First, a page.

Thursday, January 28, 2010

Books, books, books

The nightstand beside my bed has a dozen or so unread or partially read books on wine. It’s a nightly reminder that I need to find the time to read more and also blog about what I read. So……

The books include Alice Feiring’s “The Battle for Wine and Love: or How I Saved the World from Parkerization” (Harcourt Inc., 2008) which I have been reading on and off (mostly off) for at least 18 months, although it seems like forever and I’m only at page 113 out of 262. Apart from being the most uninspiring book I have ever read, I cannot fathom the role of love in this attempt at autobiography. How can someone be so negative about wine and life? Maybe the ending is uplifting but I’m not sure I have the patience (or the life span!) to keep reading till then.

In contrast Benjamin Wallace’s “The Billionaire's Vinegar: The Mystery of the World's Most Expensive Bottle of Wine”(Crown Publishers, New York. 2008) is an outstanding work. Focusing on the infamous Hardy Rodenstock (aka Meinhard Goerke ) and his supposed discovery of bottles of Bordeaux wine bearing the inscription “Th.J.”, the initials of Thomas Jefferson; third President of the United States and arguably America’s first wine connoisseur. Wallace’s writing style highlights the intrigue that this story has engendered in wine collectors and those who like a good detective story. Even so, the final chapters of this saga have yet to be written from the lawsuits that billionaire Bill Koch has brought against those who sold him fake bottles of wine (see Dec. 15, 2009 issue of “Wine Spectator”). Perhaps the most famous example of “caveat emptor” (let the buyer beware), “The Billionaire’s Vinegar” might also be considered an example of “a fool and his money are soon parted”. And it seems there were (are still) lots of wine collectors who have spent extraordinary amounts of money to secure what must have appeared at the time to be true rarities in the world of wine and in the case of the “Th.J.” engraved bottles, American history. Unfortunately many such bottles have identified as fakes or have questionable provenance. But the real fools have to be Hardy Rodenstock (aka Meinhard Goerke ) and auctioneer Michael Broadbent of Christie’s. It pains me to paint Broadbent in this way as I have held him high regard for decades but his failures only exacerbated Rodenstock’s bravado; note: I do not believe that Broadbent colluded with Rodenstock only that he could have investigated the “Th.J.” bottles more thoroughly. Its possible that Rodenstock might have fooled everyone if those bottles had not been labeled so. But by highlighting the possibility that Jefferson owned them he picked on the wrong individual because it is well know that Jefferson recorded almost every moment of his life and especially his daily expenses. Thus it would have taken little effort for Broadbent (or Rodenstock!) to enquire as to the authenticity of these bottles from the researchers at Monticello (Jefferson’s estate located in Charlottesville, Virginia). As it was, a report (dated December 12, 1985) on that possibility was completed by Lucia Goodwin Stanton (then director of research at Monticello) only a week after the auction of the first of the “Th.J.” bottles on Dec. 5, 1985.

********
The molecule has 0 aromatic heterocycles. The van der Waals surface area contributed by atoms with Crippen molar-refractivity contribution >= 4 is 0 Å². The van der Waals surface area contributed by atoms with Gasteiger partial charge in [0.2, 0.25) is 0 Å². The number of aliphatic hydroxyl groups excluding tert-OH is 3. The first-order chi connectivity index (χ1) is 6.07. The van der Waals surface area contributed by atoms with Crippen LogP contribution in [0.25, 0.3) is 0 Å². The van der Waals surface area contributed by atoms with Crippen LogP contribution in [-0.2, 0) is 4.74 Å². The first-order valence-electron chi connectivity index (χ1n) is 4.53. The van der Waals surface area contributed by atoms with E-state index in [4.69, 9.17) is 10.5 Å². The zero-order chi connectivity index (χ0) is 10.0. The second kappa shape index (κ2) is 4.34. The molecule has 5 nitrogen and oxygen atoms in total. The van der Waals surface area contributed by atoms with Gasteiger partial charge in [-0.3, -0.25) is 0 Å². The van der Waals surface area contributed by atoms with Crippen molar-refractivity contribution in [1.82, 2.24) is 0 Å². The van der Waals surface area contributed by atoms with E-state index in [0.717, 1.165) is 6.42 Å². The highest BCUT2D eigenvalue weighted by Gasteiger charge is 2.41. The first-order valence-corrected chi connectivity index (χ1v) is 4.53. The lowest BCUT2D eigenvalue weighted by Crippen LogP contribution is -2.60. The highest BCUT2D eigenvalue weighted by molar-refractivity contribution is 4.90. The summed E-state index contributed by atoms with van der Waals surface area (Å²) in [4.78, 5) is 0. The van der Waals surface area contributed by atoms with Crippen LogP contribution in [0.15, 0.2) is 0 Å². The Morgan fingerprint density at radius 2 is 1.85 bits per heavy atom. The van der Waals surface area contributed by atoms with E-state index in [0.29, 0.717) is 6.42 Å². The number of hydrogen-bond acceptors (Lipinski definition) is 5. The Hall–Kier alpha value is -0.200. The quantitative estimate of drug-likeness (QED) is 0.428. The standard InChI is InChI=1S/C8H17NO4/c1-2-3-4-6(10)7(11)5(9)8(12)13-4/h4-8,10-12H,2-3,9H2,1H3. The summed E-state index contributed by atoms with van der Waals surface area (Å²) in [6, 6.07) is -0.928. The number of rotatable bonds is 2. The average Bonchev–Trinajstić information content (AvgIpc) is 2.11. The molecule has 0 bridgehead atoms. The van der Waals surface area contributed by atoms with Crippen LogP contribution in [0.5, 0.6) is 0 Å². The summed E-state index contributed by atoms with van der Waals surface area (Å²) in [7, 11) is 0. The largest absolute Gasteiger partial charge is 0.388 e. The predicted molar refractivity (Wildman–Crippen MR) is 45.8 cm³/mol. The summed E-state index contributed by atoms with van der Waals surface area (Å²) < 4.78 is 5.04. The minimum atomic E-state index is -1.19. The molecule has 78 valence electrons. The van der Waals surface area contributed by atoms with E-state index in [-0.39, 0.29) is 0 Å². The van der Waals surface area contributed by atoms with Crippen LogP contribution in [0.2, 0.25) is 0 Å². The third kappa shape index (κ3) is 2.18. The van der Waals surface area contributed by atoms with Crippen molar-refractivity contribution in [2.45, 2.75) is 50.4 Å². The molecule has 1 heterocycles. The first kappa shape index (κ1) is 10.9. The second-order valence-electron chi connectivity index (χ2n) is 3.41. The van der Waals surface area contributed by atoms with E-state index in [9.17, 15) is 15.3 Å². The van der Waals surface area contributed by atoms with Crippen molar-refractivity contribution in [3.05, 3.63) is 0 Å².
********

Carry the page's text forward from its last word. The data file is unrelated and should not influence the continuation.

Stanton’s report examining whether a bottle of Chateau Lafite 1787 bearing the initials “Th.J” was the property of Thomas Jefferson has been produced without change as Appendix A (page 313) in James Gabler’s “An Evening with Benjamin Franklin and Thomas Jefferson: Dinner, Wine, and Conversation" (Bacchus Press, Palm Beach, Florida. 2006). Gabler himself discusses the “Th.J.” bottles with Jefferson himself (pages 125-131) in this imaginary dinner with Jefferson and Franklin using much of the information that Stanton obtained from Jefferson’s own recording of his life. The wealth of information available makes in highly unlikely that Jefferson ever purchased 1787 Lafite, let alone had the bottles engraved.

Gabler’s book itself in an instructive look at how two of the United States earliest aficionados of wine viewed wine and the world during their time. Admittedly the conversations recorded in the book are mostly from Gabler’s imagination but they are based on historical fact. The book can be hard going because it is one continuous discourse that lacks the relief that chapters would bring. In contrast his earlier book “Passions : The Wines and Travels of Thomas Jefferson” (Bacchus Press, Baltimore, Maryland. 1995) is an entertaining and enlightening account of Jefferson’s travels through Europe and especially France’s wine regions of Burgundy, Rhone Valley, Bordeaux and Champagne, among others. Also included in the book is a wonderful wine Glossary together with pronunciations (page 303). This is a book that I highly recommend if you want to glimpse one wine life during that period.

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